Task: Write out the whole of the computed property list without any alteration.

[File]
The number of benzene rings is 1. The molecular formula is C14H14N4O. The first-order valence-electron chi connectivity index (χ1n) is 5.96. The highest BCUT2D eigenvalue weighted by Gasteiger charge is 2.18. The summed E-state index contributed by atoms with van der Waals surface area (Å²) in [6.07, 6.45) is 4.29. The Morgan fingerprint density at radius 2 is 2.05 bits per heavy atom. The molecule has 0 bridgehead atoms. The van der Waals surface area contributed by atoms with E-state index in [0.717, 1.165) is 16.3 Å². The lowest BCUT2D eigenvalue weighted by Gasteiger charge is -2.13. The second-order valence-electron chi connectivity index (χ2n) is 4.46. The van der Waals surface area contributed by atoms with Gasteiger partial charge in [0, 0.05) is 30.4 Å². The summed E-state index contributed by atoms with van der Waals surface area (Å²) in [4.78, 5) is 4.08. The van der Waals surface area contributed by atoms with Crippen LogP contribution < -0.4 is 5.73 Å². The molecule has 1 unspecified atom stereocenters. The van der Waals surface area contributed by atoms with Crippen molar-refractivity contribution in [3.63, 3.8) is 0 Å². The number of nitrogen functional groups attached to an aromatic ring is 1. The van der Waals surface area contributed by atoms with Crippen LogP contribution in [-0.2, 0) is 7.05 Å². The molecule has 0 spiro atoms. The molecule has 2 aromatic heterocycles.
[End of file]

The number of benzene rings is 1. The molecular formula is C14H14N4O. The first-order valence-electron chi connectivity index (χ1n) is 5.96. The highest BCUT2D eigenvalue weighted by Gasteiger charge is 2.18. The summed E-state index contributed by atoms with van der Waals surface area (Å²) in [6.07, 6.45) is 4.29. The Morgan fingerprint density at radius 2 is 2.05 bits per heavy atom. The molecule has 0 bridgehead atoms. The van der Waals surface area contributed by atoms with E-state index in [0.717, 1.165) is 16.3 Å². The lowest BCUT2D eigenvalue weighted by Gasteiger charge is -2.13. The second-order valence-electron chi connectivity index (χ2n) is 4.46. The van der Waals surface area contributed by atoms with Gasteiger partial charge in [0, 0.05) is 30.4 Å². The summed E-state index contributed by atoms with van der Waals surface area (Å²) in [4.78, 5) is 4.08. The van der Waals surface area contributed by atoms with Crippen LogP contribution < -0.4 is 5.73 Å². The molecule has 1 unspecified atom stereocenters. The van der Waals surface area contributed by atoms with Crippen molar-refractivity contribution in [3.63, 3.8) is 0 Å². The number of nitrogen functional groups attached to an aromatic ring is 1. The van der Waals surface area contributed by atoms with Crippen LogP contribution in [-0.2, 0) is 7.05 Å². The molecule has 0 spiro atoms. The molecule has 2 aromatic heterocycles.